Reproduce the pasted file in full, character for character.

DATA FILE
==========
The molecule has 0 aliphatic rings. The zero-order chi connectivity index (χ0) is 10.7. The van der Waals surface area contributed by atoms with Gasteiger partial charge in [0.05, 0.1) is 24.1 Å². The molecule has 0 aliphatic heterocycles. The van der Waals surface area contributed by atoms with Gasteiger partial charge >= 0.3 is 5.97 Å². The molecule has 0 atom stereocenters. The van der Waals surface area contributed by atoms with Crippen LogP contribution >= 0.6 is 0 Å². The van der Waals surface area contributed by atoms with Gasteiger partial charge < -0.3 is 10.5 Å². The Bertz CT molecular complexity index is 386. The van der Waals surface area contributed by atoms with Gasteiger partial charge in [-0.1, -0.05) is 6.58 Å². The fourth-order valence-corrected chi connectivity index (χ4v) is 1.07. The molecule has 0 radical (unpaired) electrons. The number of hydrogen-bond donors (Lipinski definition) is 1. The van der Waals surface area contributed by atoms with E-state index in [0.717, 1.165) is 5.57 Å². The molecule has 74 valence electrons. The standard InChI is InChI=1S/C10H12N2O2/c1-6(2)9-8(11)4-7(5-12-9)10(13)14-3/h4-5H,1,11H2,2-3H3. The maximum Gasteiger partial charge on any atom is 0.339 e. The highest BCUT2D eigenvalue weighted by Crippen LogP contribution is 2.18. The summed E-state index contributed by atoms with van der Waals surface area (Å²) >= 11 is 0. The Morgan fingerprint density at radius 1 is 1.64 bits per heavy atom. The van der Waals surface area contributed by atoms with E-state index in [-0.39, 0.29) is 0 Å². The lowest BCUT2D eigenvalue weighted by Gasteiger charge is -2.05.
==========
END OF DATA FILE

The molecule has 0 aliphatic rings. The zero-order chi connectivity index (χ0) is 10.7. The van der Waals surface area contributed by atoms with Gasteiger partial charge in [0.05, 0.1) is 24.1 Å². The molecule has 0 aliphatic heterocycles. The van der Waals surface area contributed by atoms with Gasteiger partial charge >= 0.3 is 5.97 Å². The molecule has 0 atom stereocenters. The van der Waals surface area contributed by atoms with Crippen LogP contribution >= 0.6 is 0 Å². The van der Waals surface area contributed by atoms with Gasteiger partial charge < -0.3 is 10.5 Å². The Bertz CT molecular complexity index is 386. The van der Waals surface area contributed by atoms with Gasteiger partial charge in [-0.1, -0.05) is 6.58 Å². The fourth-order valence-corrected chi connectivity index (χ4v) is 1.07. The molecule has 0 radical (unpaired) electrons. The number of hydrogen-bond donors (Lipinski definition) is 1. The van der Waals surface area contributed by atoms with E-state index in [0.717, 1.165) is 5.57 Å². The molecule has 74 valence electrons. The standard InChI is InChI=1S/C10H12N2O2/c1-6(2)9-8(11)4-7(5-12-9)10(13)14-3/h4-5H,1,11H2,2-3H3. The maximum Gasteiger partial charge on any atom is 0.339 e. The highest BCUT2D eigenvalue weighted by Crippen LogP contribution is 2.18. The summed E-state index contributed by atoms with van der Waals surface area (Å²) >= 11 is 0. The Morgan fingerprint density at radius 1 is 1.64 bits per heavy atom. The van der Waals surface area contributed by atoms with E-state index in [-0.39, 0.29) is 0 Å². The lowest BCUT2D eigenvalue weighted by Gasteiger charge is -2.05.